Groundbreaking graphene company Graphmatech joins SynerLeap

Published: February 5, 2018
Graphmatech joins SynerLeap. From left: Peter Löfgren, SynerLeap, with Björn Lindh, Mamoun Taher and Zargham Jabri from Graphmatech.

Graphene is a groundbreaking material which has many potential application areas within different industries. This is why we are so proud to announce that one of the leading companies in this area is joining SynerLeap.

The “super material” Graphene was isolated in 2004 and rewarded with the Nobel Prize 2010. It is predicted to revolutionize both the energy sector and the electronics sector, and will enable ultralight materials for e.g. aircrafts.

“We joined Synerleap because of the access to the ABB business units, since we see great opportunities for our technology in several areas for ABB, as well as to cooperate with ABB Corporate Research Center and co-develop materials technology solutions for ABB products and technology.” says Mamoun Taher, CEO of Graphmatech.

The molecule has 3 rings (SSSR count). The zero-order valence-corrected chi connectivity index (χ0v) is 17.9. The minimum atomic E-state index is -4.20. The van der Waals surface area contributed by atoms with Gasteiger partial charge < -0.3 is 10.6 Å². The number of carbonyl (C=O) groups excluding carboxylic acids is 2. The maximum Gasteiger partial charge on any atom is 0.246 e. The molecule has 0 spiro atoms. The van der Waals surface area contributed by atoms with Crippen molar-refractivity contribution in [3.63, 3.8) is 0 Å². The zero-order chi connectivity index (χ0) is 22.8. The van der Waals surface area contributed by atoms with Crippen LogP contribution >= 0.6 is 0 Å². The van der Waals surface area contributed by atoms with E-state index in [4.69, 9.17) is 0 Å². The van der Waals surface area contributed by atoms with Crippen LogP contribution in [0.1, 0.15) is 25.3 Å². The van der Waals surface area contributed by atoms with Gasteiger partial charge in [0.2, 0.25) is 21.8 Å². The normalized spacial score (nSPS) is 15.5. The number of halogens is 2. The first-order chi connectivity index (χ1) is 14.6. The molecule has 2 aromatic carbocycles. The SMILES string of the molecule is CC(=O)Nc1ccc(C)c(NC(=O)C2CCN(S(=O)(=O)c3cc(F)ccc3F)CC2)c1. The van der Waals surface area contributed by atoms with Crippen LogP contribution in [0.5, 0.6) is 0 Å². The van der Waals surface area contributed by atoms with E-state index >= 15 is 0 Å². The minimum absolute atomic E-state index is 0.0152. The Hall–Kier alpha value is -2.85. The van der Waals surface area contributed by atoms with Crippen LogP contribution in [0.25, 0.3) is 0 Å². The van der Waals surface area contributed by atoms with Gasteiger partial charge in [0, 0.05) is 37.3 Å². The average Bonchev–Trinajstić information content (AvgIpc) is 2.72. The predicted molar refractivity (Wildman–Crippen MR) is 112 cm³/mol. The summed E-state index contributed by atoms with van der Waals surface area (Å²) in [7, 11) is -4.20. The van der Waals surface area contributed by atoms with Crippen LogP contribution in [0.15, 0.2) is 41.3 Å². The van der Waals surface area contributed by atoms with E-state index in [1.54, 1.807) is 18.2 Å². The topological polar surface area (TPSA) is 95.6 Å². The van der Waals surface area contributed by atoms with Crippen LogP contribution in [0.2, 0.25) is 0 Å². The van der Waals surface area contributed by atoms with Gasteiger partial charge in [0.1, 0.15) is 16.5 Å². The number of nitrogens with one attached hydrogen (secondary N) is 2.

Dr. Mamoun Taher is a material scientist of Syrian origin, who came to Sweden in 2010 for his masters and PhD studies. Since 2015 he has been doing research at the Ångström Laboratory at Uppsala University and ABB Corporate Research Center in Västerås.

“Graphmatech is a very interesting and promising company, and we are really happy to have them in SynerLeap! In addition to exciting technology, Mamoun and the team are strongly contributing to the entrepreneurial culture in SynerLeap and our overall target to speed up innovation and maximize value creation. I’m looking forward to the coming months!” says Peter Löfgren, Managing Director of SynerLeap.

In this interview from 2016 (in Swedish) ABB’s Research Director in Sweden, Mikael Dahlgren explains why graphene is such an interesting material for ABB.

Graphmatech is a Swedish start-up that invents, develops and sells novel graphene-based nanocomposites materials. Graphmatech has invented the patented graphene nanocomposite Aros Graphene® enables full-scale industrial implementation of graphene. Read more about their breakthrough at Uppsala University.